Tuesday, April 3, 2012

The Social Divide

We live in a new world today. We are hanging out on Facebook, sharing our wisdom on Twitter, posting links on Google+ and building our professional networks on LinkedIn. The new world of social communities is great - it allows us to keep in touch with our friends and network with people who share our interests. We can hardly imagine the world before social media - it has become a part of our lives. Right?

Well, not so fast! I am again and again reminded that there are many of my friends, colleagues and acquaintances who don’t participate in any of this. They are not on Facebook, they don’t tweet, if they don’t work at Google, they are certainly not on Google+. If these folks happen to have an account on any of these networks, it usually doesn’t include a profile picture and no activity has been posted in well over a year. Social networks have clearly no appeal for this crowd.

This is not a generational issue. It is not a demographic issue - at least not by the traditional ways of defining demographics such as age, gender, race, or income. It is also not that these folks aren’t social. In fact, many of them are very sociable and have a strong network of contacts and friends.

I suspect that anyone who has not embraced social media yet is not likely going to do so anytime soon. They can’t be forced. For every rational argument pro social networking, they have a rational argument against it. They usually state security and privacy concerns, they say that it is all a waste of time or that it is all about self-promotion. But I suspect that they simply are not interested because it is not “their thing”. There are simply people out there who are choosing not to participate in social media.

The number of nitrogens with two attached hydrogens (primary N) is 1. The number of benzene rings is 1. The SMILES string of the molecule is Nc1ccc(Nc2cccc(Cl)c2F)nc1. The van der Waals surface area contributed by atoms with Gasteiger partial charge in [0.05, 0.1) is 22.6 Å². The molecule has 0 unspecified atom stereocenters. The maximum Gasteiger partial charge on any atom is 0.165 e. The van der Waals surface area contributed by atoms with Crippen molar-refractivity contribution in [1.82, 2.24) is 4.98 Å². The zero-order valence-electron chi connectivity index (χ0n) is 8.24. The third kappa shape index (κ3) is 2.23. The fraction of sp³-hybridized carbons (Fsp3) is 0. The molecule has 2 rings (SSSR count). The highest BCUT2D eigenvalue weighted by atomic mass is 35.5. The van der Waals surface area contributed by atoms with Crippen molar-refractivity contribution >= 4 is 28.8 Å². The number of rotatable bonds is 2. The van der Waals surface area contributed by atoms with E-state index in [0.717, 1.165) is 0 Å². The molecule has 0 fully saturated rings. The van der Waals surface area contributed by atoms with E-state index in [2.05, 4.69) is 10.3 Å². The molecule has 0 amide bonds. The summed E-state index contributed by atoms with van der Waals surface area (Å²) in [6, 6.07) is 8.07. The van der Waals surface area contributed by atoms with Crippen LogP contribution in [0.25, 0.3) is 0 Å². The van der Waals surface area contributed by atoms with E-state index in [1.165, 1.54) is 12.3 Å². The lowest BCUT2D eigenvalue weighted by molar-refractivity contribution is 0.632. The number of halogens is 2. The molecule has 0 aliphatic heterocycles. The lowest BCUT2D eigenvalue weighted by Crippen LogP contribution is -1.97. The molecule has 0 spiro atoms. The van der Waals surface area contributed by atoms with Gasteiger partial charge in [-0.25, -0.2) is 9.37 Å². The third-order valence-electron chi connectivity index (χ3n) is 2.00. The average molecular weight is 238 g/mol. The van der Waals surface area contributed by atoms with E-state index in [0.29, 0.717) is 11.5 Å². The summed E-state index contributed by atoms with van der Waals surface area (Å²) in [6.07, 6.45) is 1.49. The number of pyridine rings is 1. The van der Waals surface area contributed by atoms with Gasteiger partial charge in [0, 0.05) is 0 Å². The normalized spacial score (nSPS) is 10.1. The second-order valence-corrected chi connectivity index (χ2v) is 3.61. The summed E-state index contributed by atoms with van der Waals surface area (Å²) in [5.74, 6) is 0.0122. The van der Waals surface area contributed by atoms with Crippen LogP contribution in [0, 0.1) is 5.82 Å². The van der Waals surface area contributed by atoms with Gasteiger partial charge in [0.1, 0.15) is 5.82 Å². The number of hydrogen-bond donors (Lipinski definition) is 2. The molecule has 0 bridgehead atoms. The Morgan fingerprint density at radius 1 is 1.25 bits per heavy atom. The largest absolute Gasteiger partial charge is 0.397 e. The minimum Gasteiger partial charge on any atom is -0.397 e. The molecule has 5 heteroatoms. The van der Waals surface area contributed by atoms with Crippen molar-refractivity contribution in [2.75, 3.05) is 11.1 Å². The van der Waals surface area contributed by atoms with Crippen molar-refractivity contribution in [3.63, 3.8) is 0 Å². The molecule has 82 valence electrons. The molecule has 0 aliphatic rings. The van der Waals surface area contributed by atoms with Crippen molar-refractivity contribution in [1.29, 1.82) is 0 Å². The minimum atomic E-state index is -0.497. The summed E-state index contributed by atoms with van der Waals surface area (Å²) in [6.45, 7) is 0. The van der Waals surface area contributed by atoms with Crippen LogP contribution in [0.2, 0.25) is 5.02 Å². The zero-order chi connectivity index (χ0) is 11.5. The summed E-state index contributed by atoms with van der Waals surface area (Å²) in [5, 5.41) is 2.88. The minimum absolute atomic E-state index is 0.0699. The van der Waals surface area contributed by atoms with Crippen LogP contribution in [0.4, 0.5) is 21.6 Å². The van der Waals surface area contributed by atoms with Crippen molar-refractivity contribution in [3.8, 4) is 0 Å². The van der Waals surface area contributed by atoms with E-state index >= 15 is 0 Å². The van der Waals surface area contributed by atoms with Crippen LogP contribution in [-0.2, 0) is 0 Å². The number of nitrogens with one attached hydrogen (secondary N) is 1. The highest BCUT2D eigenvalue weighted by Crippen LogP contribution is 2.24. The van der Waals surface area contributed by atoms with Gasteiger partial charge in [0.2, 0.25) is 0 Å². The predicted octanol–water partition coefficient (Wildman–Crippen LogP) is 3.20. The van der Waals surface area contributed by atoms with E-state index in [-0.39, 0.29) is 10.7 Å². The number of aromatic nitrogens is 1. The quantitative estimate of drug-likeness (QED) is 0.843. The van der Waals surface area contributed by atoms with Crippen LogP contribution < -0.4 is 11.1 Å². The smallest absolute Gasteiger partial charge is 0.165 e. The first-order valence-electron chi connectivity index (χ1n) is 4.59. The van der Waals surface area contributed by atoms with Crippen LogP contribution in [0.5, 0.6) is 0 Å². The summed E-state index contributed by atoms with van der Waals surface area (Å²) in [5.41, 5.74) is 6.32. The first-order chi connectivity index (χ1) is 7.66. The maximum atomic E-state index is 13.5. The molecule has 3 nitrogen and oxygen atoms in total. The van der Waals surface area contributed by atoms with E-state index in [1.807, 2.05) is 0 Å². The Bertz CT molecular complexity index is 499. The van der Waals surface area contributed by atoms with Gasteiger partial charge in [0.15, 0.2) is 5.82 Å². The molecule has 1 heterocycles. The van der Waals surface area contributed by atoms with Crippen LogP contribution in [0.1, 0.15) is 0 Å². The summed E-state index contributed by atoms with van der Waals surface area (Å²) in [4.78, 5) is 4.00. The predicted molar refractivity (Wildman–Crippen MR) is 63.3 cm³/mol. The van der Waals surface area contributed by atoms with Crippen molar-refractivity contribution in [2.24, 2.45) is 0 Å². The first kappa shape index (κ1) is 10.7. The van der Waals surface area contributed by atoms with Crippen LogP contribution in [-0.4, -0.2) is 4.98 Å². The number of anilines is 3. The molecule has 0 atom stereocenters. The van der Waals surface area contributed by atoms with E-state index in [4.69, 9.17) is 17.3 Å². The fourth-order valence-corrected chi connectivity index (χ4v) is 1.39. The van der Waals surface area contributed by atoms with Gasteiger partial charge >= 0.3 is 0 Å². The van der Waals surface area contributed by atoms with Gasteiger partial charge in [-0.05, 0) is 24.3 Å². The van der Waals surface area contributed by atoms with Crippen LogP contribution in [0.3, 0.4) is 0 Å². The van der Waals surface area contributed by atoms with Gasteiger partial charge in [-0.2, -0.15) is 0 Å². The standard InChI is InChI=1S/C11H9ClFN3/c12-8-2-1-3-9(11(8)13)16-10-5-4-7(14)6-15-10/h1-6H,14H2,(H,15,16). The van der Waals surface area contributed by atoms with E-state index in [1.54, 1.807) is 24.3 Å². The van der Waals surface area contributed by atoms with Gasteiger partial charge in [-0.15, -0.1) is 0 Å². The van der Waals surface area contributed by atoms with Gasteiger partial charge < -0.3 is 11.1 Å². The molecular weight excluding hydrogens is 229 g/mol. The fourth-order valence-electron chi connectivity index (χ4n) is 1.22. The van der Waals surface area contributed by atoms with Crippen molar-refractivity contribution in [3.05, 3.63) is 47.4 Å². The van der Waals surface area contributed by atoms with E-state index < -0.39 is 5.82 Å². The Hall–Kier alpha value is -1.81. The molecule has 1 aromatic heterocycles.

Whatever it may be, we might be witnessing the emergence of a new social divide. It just may happen, that our future society will consist of a social media class and the anti-social media class. This is not the first time this happened. We have presumably left behind a few people in the past. When Gutenberg invented the press and popularized books, not everyone started reading them. In fact, literacy is an issue to this date. When email replaced letters, not everyone embraced this trend and there is a portion of the population keeping the postal service on life support today. The same thing might be happening to social media.

The next time we use sweeping generalizations about how the nature of work has changed due to social media and how social software revolutionized customer engagement, we should remember that there is a group of people choosing not to participate. Perhaps they will be forced to join in eventually. Or maybe, the social networks need to step it up and provide services compelling enough to attract these folks.


  1. Good points Lubor. Humans are inherently social and will interact with others through a channel that is most valuable to them. Social media just increases the available channels and removes geographic and some temporal barriers. But if a person can meet f2f, call, or email all the people they want to and get the kind of social interaction they 'need', then social media provides no advantage.

    1. Thanks for commenting, Martin. Indeed - it is a big world out there and many people have different values and preferences.

  2. Thanks for the interesting post Lubor. I think I would fall somewhat into the group of folks you are talking about (note: no picture) and I work for a technology company and consider myself fairly educated and pretty intelligent.